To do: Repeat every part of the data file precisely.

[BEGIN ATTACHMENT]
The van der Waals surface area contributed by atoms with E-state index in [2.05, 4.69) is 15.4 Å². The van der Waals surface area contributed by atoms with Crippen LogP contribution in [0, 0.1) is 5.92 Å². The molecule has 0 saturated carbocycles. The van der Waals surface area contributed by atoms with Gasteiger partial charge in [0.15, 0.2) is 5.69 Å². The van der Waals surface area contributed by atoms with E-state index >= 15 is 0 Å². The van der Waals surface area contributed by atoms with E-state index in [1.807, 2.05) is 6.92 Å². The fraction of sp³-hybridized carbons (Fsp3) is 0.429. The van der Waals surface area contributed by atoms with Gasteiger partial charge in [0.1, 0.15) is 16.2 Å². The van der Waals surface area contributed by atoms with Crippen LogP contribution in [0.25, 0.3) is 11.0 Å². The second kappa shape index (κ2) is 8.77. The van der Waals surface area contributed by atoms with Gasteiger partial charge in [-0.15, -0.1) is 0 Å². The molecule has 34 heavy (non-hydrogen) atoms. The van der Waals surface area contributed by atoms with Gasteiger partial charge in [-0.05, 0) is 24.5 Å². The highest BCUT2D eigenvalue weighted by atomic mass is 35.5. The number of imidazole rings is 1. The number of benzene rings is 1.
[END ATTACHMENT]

The van der Waals surface area contributed by atoms with E-state index in [2.05, 4.69) is 15.4 Å². The van der Waals surface area contributed by atoms with Crippen LogP contribution in [0, 0.1) is 5.92 Å². The molecule has 0 saturated carbocycles. The van der Waals surface area contributed by atoms with Gasteiger partial charge in [0.15, 0.2) is 5.69 Å². The van der Waals surface area contributed by atoms with E-state index >= 15 is 0 Å². The van der Waals surface area contributed by atoms with E-state index in [1.807, 2.05) is 6.92 Å². The fraction of sp³-hybridized carbons (Fsp3) is 0.429. The van der Waals surface area contributed by atoms with Gasteiger partial charge in [0.1, 0.15) is 16.2 Å². The van der Waals surface area contributed by atoms with Crippen LogP contribution in [0.25, 0.3) is 11.0 Å². The second kappa shape index (κ2) is 8.77. The van der Waals surface area contributed by atoms with Gasteiger partial charge in [-0.15, -0.1) is 0 Å². The molecule has 34 heavy (non-hydrogen) atoms. The van der Waals surface area contributed by atoms with Gasteiger partial charge in [-0.05, 0) is 24.5 Å². The highest BCUT2D eigenvalue weighted by atomic mass is 35.5. The number of imidazole rings is 1. The number of benzene rings is 1.